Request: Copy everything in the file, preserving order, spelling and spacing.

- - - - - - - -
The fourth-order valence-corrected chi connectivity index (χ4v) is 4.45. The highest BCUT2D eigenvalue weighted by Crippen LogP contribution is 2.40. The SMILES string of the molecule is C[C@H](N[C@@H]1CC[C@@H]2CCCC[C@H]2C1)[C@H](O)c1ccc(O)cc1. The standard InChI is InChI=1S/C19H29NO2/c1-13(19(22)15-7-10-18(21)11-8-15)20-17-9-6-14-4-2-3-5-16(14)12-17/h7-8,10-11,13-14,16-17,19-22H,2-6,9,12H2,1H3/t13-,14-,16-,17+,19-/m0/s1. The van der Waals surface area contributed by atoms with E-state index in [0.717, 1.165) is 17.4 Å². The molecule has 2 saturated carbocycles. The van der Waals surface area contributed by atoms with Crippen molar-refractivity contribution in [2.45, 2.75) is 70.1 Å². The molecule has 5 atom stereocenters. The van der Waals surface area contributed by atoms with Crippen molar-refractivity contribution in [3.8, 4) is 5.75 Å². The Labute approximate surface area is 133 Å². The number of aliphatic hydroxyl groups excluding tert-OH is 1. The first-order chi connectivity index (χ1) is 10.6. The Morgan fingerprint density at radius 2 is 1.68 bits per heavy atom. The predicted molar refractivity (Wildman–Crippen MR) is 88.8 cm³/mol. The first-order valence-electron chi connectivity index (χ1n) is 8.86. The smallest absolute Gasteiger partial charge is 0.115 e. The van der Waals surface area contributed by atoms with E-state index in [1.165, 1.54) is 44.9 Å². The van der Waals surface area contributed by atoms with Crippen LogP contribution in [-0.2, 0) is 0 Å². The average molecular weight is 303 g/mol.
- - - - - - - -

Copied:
The fourth-order valence-corrected chi connectivity index (χ4v) is 4.45. The highest BCUT2D eigenvalue weighted by Crippen LogP contribution is 2.40. The SMILES string of the molecule is C[C@H](N[C@@H]1CC[C@@H]2CCCC[C@H]2C1)[C@H](O)c1ccc(O)cc1. The standard InChI is InChI=1S/C19H29NO2/c1-13(19(22)15-7-10-18(21)11-8-15)20-17-9-6-14-4-2-3-5-16(14)12-17/h7-8,10-11,13-14,16-17,19-22H,2-6,9,12H2,1H3/t13-,14-,16-,17+,19-/m0/s1. The van der Waals surface area contributed by atoms with E-state index in [0.717, 1.165) is 17.4 Å². The molecule has 2 saturated carbocycles. The van der Waals surface area contributed by atoms with Crippen molar-refractivity contribution in [2.45, 2.75) is 70.1 Å². The molecule has 5 atom stereocenters. The van der Waals surface area contributed by atoms with Crippen molar-refractivity contribution in [3.8, 4) is 5.75 Å². The Labute approximate surface area is 133 Å². The number of aliphatic hydroxyl groups excluding tert-OH is 1. The first-order chi connectivity index (χ1) is 10.6. The Morgan fingerprint density at radius 2 is 1.68 bits per heavy atom. The predicted molar refractivity (Wildman–Crippen MR) is 88.8 cm³/mol. The first-order valence-electron chi connectivity index (χ1n) is 8.86. The smallest absolute Gasteiger partial charge is 0.115 e. The van der Waals surface area contributed by atoms with E-state index in [1.165, 1.54) is 44.9 Å². The van der Waals surface area contributed by atoms with Crippen LogP contribution in [-0.2, 0) is 0 Å². The average molecular weight is 303 g/mol.